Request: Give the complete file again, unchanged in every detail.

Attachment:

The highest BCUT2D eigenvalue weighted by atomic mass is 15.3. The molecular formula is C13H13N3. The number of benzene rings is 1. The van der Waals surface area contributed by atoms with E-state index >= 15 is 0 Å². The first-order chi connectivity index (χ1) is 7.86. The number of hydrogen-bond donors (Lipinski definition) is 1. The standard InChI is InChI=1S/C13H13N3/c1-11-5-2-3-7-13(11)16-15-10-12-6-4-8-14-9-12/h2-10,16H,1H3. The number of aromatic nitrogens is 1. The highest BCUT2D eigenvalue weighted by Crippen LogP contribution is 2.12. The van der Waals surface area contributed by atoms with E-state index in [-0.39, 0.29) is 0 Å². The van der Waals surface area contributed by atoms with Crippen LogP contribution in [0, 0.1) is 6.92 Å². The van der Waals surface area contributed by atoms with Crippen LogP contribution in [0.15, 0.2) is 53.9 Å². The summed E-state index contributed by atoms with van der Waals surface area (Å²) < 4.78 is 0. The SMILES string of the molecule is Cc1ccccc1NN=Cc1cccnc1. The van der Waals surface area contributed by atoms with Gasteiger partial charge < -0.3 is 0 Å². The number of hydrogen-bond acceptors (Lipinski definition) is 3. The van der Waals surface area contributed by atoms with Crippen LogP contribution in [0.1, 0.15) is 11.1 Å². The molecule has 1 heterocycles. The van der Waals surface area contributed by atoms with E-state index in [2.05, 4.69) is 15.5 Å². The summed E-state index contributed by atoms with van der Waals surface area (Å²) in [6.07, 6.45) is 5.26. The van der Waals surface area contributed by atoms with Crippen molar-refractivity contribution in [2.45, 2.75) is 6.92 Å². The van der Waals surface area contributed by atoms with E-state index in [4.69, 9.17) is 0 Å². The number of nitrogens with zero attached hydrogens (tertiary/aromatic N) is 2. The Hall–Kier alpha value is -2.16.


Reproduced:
The highest BCUT2D eigenvalue weighted by atomic mass is 15.3. The molecular formula is C13H13N3. The number of benzene rings is 1. The van der Waals surface area contributed by atoms with E-state index >= 15 is 0 Å². The first-order chi connectivity index (χ1) is 7.86. The number of hydrogen-bond donors (Lipinski definition) is 1. The standard InChI is InChI=1S/C13H13N3/c1-11-5-2-3-7-13(11)16-15-10-12-6-4-8-14-9-12/h2-10,16H,1H3. The number of aromatic nitrogens is 1. The highest BCUT2D eigenvalue weighted by Crippen LogP contribution is 2.12. The van der Waals surface area contributed by atoms with E-state index in [-0.39, 0.29) is 0 Å². The van der Waals surface area contributed by atoms with Crippen LogP contribution in [0, 0.1) is 6.92 Å². The van der Waals surface area contributed by atoms with Crippen LogP contribution in [0.15, 0.2) is 53.9 Å². The summed E-state index contributed by atoms with van der Waals surface area (Å²) < 4.78 is 0. The SMILES string of the molecule is Cc1ccccc1NN=Cc1cccnc1. The van der Waals surface area contributed by atoms with Gasteiger partial charge < -0.3 is 0 Å². The number of hydrogen-bond acceptors (Lipinski definition) is 3. The van der Waals surface area contributed by atoms with Crippen LogP contribution in [0.1, 0.15) is 11.1 Å². The molecule has 1 heterocycles. The van der Waals surface area contributed by atoms with E-state index in [2.05, 4.69) is 15.5 Å². The summed E-state index contributed by atoms with van der Waals surface area (Å²) in [6.07, 6.45) is 5.26. The van der Waals surface area contributed by atoms with Crippen molar-refractivity contribution in [2.45, 2.75) is 6.92 Å². The van der Waals surface area contributed by atoms with E-state index in [4.69, 9.17) is 0 Å². The number of nitrogens with zero attached hydrogens (tertiary/aromatic N) is 2. The Hall–Kier alpha value is -2.16.